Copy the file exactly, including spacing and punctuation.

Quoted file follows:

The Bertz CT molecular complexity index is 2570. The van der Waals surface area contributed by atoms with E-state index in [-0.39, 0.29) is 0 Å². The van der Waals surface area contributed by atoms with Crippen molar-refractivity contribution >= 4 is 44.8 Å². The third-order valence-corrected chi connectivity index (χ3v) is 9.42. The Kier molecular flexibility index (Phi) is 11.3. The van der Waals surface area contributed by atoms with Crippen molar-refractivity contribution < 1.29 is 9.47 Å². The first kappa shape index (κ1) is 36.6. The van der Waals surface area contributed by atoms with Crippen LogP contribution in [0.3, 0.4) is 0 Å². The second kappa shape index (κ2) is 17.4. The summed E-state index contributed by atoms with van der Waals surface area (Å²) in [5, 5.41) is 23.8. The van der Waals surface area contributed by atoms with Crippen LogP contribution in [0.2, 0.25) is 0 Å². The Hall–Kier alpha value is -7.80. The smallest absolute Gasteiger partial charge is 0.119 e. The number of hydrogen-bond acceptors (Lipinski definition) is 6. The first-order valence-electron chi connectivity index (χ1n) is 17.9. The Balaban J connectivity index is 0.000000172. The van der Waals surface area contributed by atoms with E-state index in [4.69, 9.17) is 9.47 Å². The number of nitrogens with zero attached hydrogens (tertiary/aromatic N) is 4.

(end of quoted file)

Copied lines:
The Bertz CT molecular complexity index is 2570. The van der Waals surface area contributed by atoms with E-state index in [-0.39, 0.29) is 0 Å². The van der Waals surface area contributed by atoms with Crippen molar-refractivity contribution >= 4 is 44.8 Å². The third-order valence-corrected chi connectivity index (χ3v) is 9.42. The Kier molecular flexibility index (Phi) is 11.3. The van der Waals surface area contributed by atoms with Crippen molar-refractivity contribution < 1.29 is 9.47 Å². The first kappa shape index (κ1) is 36.6. The van der Waals surface area contributed by atoms with Crippen LogP contribution in [0.3, 0.4) is 0 Å². The second kappa shape index (κ2) is 17.4. The summed E-state index contributed by atoms with van der Waals surface area (Å²) in [5, 5.41) is 23.8. The van der Waals surface area contributed by atoms with Crippen LogP contribution in [0.2, 0.25) is 0 Å². The Hall–Kier alpha value is -7.80. The smallest absolute Gasteiger partial charge is 0.119 e. The number of hydrogen-bond acceptors (Lipinski definition) is 6. The first-order valence-electron chi connectivity index (χ1n) is 17.9. The Balaban J connectivity index is 0.000000172. The van der Waals surface area contributed by atoms with E-state index in [4.69, 9.17) is 9.47 Å². The number of nitrogens with zero attached hydrogens (tertiary/aromatic N) is 4.